Ballistic: Jacob vs. Esau

or, Time Travel Chess

For Lost Fans Only: Thoughts On the Season 5 Finale

by MATT STOKES | MAY 14, 2009

I want my kidney back!
-John Locke (the philosopher)

I complain about Lost all the time. For all the critical acclaim it gets as the smartest, most innovative, best-written series on television, nobody ever seems to address the fact that it relies on repetitive action clichés, hilariously bad dialogue, and deus ex machina solutions to virtually every problem that arises. And, while I thought the finale to season five was perhaps the least exciting finale Lost has had, I was so thoroughly blown away by the conclusion that I was driven into hardcore discussion of what it meant for hours after the episode ended.

Where to begin? First of all, if you haven’t seen the episode, don’t bother even reading this because I don’t feel like explaining everything that happened in the show, and you probably wouldn’t understand anyway.

A Game Of Chess

By far the most fascinating element of the episode was the introduction of a completely new dynamic within the show: Jacob and his Unnamed Nemesis. We had heard so much about Jacob for three years, but I must say I had no idea that we would be in for something like what we got in tonight’s episode. To say that his scenes were the most utterly perplexing scenes in the history of Lost would be an understatement. What in the holy fucking sam hell did that shit mean? Can anybody in the world tell me? No? Well, I just happen to have some ideas.

Okay, stay with me here: The creators of Lost have made no secret about their affection for biblical references in the show. And when we are given a character named Jacob, the Bible seems the obvious place to start. What relationship does the biblical Jacob have with the Jacob of Lost? Well, Jacob on Lost seems to be engaged in some kind of epic battle (Or, as is more in line with Lost tradition, a game [Think John Locke and his stupid marbles and checkers, and Ben and Charles Widmore and their lil war game.].) with his Nemesis. In the Bible, Jacob’s nemesis was his brother, Esau. The two vied for the inheritance of their father, Isaac; when Jacob tricked his blind father into thinking he was Esau, the rightful heir (because he was older), a lifelong hatred was born.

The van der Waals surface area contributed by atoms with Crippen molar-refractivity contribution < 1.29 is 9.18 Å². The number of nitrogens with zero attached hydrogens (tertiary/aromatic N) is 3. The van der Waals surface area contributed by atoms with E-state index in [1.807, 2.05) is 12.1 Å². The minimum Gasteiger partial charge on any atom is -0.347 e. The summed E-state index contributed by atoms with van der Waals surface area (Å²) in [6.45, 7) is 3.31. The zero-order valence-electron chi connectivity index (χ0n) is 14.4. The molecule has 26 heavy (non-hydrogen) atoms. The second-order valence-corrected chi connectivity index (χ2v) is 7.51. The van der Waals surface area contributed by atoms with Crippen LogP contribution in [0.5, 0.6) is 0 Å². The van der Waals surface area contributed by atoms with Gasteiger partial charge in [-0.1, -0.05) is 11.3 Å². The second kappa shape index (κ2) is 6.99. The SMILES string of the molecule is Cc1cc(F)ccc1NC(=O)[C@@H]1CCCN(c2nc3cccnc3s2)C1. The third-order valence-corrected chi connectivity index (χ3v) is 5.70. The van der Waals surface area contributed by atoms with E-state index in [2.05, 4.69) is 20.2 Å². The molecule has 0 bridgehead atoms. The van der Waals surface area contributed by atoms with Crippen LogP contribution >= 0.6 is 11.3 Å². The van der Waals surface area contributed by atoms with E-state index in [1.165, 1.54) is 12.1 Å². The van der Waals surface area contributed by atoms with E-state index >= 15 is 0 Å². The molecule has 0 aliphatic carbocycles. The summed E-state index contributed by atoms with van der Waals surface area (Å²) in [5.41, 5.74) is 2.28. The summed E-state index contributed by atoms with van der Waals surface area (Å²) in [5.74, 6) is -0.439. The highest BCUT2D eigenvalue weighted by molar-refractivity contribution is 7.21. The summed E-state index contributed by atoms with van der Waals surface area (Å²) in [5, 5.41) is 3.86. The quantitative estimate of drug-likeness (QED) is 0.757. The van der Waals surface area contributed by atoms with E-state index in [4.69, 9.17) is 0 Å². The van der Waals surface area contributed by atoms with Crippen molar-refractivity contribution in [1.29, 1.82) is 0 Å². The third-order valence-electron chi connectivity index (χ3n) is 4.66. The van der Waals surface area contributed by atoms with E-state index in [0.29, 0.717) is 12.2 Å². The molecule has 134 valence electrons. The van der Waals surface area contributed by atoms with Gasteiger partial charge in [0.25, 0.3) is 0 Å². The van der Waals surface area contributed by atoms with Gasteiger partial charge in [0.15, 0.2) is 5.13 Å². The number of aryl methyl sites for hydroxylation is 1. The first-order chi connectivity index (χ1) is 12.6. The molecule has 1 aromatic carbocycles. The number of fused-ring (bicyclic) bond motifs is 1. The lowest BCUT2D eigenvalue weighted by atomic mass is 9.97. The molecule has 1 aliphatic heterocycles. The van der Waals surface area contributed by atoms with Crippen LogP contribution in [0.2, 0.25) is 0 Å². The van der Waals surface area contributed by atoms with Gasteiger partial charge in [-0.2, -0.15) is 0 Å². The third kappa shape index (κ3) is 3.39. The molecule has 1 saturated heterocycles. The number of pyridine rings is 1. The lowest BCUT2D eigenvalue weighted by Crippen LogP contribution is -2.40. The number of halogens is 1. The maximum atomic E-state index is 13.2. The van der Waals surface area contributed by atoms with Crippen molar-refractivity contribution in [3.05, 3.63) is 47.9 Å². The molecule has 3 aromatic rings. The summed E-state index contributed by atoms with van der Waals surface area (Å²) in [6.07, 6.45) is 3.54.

Now, since we weren’t given a name in the show for Jacob’s Nemesis, for the sake of clarity we’ll call him Esau. So, Jacob and Esau are engaged in a battle. But, them being gods (or demigods, or something like that), theirs is not a typical mortal battle. Theirs is essentially an infinite game of chess.I)We see this all the time in movies and literature, the omnipotent beings battling in what is essentially a game of chess. Fighting hand to hand isn’t good enough, so they engage people from the world to act as their pawns and such. Kind of an awesome thing to think about, right? What if everything that happens on Earth is a result of some epic game of chess between God and the Devil? Dude. I think I’d be a Rook. I’d make a good Rook. A straight-shooter all the way. Jack, Kate, Sawyer, and Co. are all pawns in the grand scheme of the universe. Who controls which pieces, I’m not sure (You can make the case for either guy, in some instances.), but it certainly appears that all the people on the island are there for a “purpose.” There is constant talk of “destiny.” What if these purposes, these destinies, are brought about by the will of Jacob and Esau?

The Pirate Ship

Now what if Jacob and Esau are doomed to repeat their battle over and over again, for the rest of time? Each chess match lasts, let’s say, a day (in their view at least, which could mean a million years for the rest of the world), and when the game ends, the next day the whole cycle begins again. Lost seems to show that Jacob wins every single time. This cannot change. He is the superior player, and he never lets him guard down. The rules are established so that he wins every match. Esau even says at the beginning of the episode, “I want to kill you so badly.” He wants to because he is never able to.

Trapped in this Groundhog Day-like scenario, Jacob and Esau play the role of the Bill Murray character who can’t figure out how to alter his universe-on-loop cycle and escape into the next day. This is symbolized by the pirate ship that sits in the distance.

“You know that ship is never gonna come, right?” Esau says to Jacob.